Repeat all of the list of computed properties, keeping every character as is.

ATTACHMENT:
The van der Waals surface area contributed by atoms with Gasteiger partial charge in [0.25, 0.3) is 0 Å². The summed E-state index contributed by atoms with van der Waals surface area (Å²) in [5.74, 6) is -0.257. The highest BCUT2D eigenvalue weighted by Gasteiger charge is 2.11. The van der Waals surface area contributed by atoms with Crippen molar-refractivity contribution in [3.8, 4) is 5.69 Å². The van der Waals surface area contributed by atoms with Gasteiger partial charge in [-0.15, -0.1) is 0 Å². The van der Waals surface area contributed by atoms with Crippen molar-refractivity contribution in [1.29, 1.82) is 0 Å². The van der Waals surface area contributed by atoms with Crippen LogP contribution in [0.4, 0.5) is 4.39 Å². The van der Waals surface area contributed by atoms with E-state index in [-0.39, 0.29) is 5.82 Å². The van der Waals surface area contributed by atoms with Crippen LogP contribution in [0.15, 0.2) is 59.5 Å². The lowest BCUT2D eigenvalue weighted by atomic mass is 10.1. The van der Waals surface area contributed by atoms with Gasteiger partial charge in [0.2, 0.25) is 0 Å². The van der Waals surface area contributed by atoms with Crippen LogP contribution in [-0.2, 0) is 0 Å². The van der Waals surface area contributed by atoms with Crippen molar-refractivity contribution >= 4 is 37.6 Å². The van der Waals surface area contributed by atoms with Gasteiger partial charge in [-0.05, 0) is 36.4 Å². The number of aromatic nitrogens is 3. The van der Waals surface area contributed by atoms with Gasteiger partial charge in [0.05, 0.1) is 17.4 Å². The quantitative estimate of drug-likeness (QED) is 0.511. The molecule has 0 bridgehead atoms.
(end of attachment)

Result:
The van der Waals surface area contributed by atoms with Gasteiger partial charge in [0.25, 0.3) is 0 Å². The summed E-state index contributed by atoms with van der Waals surface area (Å²) in [5.74, 6) is -0.257. The highest BCUT2D eigenvalue weighted by Gasteiger charge is 2.11. The van der Waals surface area contributed by atoms with Crippen molar-refractivity contribution in [3.8, 4) is 5.69 Å². The van der Waals surface area contributed by atoms with Gasteiger partial charge in [-0.15, -0.1) is 0 Å². The van der Waals surface area contributed by atoms with Crippen molar-refractivity contribution in [1.29, 1.82) is 0 Å². The van der Waals surface area contributed by atoms with Crippen LogP contribution in [0.4, 0.5) is 4.39 Å². The van der Waals surface area contributed by atoms with E-state index in [-0.39, 0.29) is 5.82 Å². The van der Waals surface area contributed by atoms with Crippen LogP contribution in [0.15, 0.2) is 59.5 Å². The lowest BCUT2D eigenvalue weighted by atomic mass is 10.1. The van der Waals surface area contributed by atoms with Gasteiger partial charge in [0.2, 0.25) is 0 Å². The van der Waals surface area contributed by atoms with Crippen LogP contribution in [-0.2, 0) is 0 Å². The van der Waals surface area contributed by atoms with Crippen molar-refractivity contribution >= 4 is 37.6 Å². The van der Waals surface area contributed by atoms with Gasteiger partial charge in [-0.05, 0) is 36.4 Å². The number of aromatic nitrogens is 3. The van der Waals surface area contributed by atoms with Gasteiger partial charge in [0.05, 0.1) is 17.4 Å². The quantitative estimate of drug-likeness (QED) is 0.511. The molecule has 0 bridgehead atoms.